These may be cured by any of the receipts which we have already given for pickling beef, or for those which will be found further on for hams and bacon. Some persons prefer them cured with salt and saltpetre only, and dried naturally in a cool and airy room. For such of our readers as like them highly and richly flavoured we give our own method of having them prepared, which is this: - "Rub over the tongue a handful of fine salt, and let it drain until the following day; then, should it weigh from seven to eight pounds, mix thoroughly an ounce of saltpetre, two ounces of the coarsest sugar, and half an ounce of black pepper; when the tongue has been well rubbed with these, add three ounces of bruised juniper-berries; and when it has laid two days, eight ounces of bay salt, dried and pounded; at the end of three days more, pour on it half a pound of treacle, and let it remain in the pickle a fortnight after this; then hang it to drain, fold it in brown paper, and send it to be smoked over a wood fire for two or three weeks.
Should the peculiar flavour of the juniper-berries prevail too much, or be disap proved, they may be in part, or altogether, omitted; and six ounces of sugar may be rubbed into the tongue in the first instance when it is liked better than treacle.
Tongue, 7 to 8 lbs.; saltpetre, 1 oz.; black pepper, 1/2 oz.; sugar, 2 ozs.; juniper-berries, 3 ozs.: 2 days. Bay salt, 8 ozs.: 3 days. Treacle, 1/2 lb.: 14 days.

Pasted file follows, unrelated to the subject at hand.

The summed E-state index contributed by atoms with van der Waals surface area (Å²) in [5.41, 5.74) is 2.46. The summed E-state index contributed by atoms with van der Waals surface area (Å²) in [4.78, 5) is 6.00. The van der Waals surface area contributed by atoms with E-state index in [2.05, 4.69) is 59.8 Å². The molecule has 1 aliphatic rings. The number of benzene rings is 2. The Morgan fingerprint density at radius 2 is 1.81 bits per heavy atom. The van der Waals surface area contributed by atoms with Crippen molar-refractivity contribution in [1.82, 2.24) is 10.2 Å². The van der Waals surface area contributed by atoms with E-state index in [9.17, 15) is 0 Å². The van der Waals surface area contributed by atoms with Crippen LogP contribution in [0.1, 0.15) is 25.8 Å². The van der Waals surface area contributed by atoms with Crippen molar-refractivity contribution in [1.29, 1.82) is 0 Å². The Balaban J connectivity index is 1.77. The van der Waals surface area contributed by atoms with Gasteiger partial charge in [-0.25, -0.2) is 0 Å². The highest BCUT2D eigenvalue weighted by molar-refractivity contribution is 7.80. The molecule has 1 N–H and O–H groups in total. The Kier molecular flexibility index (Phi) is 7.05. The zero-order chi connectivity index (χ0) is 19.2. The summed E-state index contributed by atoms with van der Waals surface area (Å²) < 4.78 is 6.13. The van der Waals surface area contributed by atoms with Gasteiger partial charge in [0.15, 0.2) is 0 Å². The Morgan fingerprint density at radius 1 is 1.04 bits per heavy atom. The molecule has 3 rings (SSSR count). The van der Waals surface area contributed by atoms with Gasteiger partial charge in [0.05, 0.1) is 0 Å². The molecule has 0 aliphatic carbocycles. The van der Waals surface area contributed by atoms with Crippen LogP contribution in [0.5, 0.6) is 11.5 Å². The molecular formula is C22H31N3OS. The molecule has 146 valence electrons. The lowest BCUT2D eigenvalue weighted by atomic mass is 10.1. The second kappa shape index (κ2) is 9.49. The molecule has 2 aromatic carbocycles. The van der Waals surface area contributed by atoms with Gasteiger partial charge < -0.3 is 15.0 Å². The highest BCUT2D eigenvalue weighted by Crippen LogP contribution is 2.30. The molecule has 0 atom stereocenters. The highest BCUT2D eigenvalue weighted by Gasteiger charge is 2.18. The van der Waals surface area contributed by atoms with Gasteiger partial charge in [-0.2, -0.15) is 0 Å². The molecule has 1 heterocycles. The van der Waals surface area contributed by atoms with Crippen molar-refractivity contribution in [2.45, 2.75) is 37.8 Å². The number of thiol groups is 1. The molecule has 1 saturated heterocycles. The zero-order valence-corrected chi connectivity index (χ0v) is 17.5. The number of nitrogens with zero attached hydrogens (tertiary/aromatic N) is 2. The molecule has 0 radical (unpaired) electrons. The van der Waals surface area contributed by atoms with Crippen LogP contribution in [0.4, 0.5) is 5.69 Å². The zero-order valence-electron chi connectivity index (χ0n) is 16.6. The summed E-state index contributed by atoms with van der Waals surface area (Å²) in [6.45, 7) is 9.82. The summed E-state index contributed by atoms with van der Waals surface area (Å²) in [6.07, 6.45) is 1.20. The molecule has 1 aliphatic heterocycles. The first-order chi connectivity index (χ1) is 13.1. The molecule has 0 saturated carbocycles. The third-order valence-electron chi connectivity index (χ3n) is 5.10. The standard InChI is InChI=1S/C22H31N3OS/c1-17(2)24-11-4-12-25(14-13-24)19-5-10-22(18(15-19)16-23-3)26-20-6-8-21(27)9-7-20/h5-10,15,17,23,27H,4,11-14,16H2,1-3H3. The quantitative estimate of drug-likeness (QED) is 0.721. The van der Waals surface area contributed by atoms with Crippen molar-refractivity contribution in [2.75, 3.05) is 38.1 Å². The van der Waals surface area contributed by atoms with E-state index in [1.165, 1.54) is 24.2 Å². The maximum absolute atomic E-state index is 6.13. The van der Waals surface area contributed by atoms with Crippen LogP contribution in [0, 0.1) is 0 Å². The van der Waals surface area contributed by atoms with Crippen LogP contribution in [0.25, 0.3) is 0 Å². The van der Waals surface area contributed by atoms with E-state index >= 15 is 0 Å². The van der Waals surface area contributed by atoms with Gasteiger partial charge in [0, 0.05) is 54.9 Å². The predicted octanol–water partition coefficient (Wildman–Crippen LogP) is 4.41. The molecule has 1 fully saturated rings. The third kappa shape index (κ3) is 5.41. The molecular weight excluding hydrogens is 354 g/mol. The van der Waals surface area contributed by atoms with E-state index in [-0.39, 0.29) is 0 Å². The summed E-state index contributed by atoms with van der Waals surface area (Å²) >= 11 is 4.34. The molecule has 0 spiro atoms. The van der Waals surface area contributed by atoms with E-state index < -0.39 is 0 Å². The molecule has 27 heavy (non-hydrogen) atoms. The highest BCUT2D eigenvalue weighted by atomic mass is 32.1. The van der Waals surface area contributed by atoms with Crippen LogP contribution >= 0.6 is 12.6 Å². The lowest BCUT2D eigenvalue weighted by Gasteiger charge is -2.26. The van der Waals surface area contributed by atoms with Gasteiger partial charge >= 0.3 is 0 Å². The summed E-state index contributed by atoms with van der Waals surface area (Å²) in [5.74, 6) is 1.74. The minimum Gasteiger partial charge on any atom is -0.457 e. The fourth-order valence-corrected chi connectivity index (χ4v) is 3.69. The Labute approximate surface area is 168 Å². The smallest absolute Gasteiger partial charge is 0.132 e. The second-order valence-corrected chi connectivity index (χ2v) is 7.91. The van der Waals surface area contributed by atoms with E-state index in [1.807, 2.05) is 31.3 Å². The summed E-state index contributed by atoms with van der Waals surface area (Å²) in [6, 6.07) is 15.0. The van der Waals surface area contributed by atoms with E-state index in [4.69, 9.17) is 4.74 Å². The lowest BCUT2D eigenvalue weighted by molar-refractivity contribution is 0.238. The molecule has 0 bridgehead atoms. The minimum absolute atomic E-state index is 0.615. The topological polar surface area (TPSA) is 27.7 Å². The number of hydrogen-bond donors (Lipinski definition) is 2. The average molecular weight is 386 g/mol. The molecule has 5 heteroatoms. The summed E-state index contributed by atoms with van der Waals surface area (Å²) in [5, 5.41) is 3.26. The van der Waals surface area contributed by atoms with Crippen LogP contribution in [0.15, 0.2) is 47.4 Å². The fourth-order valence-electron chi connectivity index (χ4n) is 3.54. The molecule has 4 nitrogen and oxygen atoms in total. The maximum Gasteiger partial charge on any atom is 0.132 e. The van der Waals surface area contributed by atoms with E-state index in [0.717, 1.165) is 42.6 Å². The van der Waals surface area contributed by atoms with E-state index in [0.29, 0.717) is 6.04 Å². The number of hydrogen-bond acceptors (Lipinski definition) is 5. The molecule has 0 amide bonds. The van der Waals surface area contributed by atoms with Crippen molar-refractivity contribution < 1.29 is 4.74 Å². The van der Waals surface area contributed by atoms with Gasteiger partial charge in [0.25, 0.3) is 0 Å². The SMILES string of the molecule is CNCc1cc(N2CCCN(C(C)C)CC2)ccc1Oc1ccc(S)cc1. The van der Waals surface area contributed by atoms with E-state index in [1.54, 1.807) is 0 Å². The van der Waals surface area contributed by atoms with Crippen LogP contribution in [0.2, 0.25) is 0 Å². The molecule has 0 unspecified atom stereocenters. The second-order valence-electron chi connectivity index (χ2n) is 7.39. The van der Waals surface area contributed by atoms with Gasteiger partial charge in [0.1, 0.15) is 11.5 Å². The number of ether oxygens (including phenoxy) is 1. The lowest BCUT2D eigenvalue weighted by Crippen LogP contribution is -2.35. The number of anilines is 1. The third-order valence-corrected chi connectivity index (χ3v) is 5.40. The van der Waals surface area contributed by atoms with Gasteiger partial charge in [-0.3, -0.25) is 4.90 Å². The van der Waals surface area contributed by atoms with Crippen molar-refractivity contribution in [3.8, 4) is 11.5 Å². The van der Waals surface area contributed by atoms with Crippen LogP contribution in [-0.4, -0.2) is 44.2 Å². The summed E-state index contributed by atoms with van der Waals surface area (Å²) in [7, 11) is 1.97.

Before the tongue is salted, the gullet, which has an unsightly appearance, should be trimmed away: it is indeed usual to take the root off entirely, but some families prefer left on for the sake of the fat.
For each very large tongue, mix with half a pound of salt two ounces of saltpetre and three-quarters of a pound of the coarsest sugar; rub the tongues daily, and turn them in the pickle for five weeks, when they will be fit to be dressed, or to be smoked.
1 large tongue; salt, 1/2 lb.; sugar, 3/4 lb.; saltpetre, 2 ozs.: 5 weeks
When taken fresh from the pickle they require no soaking unless they should have remained in it much beyond the usual time, or have been cured with a more than common proportion of salt; but when they have been smoked and hung for some time, they should be laid for two or three hours in cold, and as much longer in tepid water, before they are dressed: if extremely dry, ten or twelve hours must be allowed to soften them, and they should always be brought very slowly to boil. Two or three carrots and a large bunch of savoury herbs, added after the scum is cleared off, will improve them. They should be simmered until they are extremely tender, when the skin will peel from them easily. A highly dried tongue will usually require from three and a half to four hours' boiling; an unsmoked one, about an hour less; and for one which has not been salted at all, a shorter time will suffice.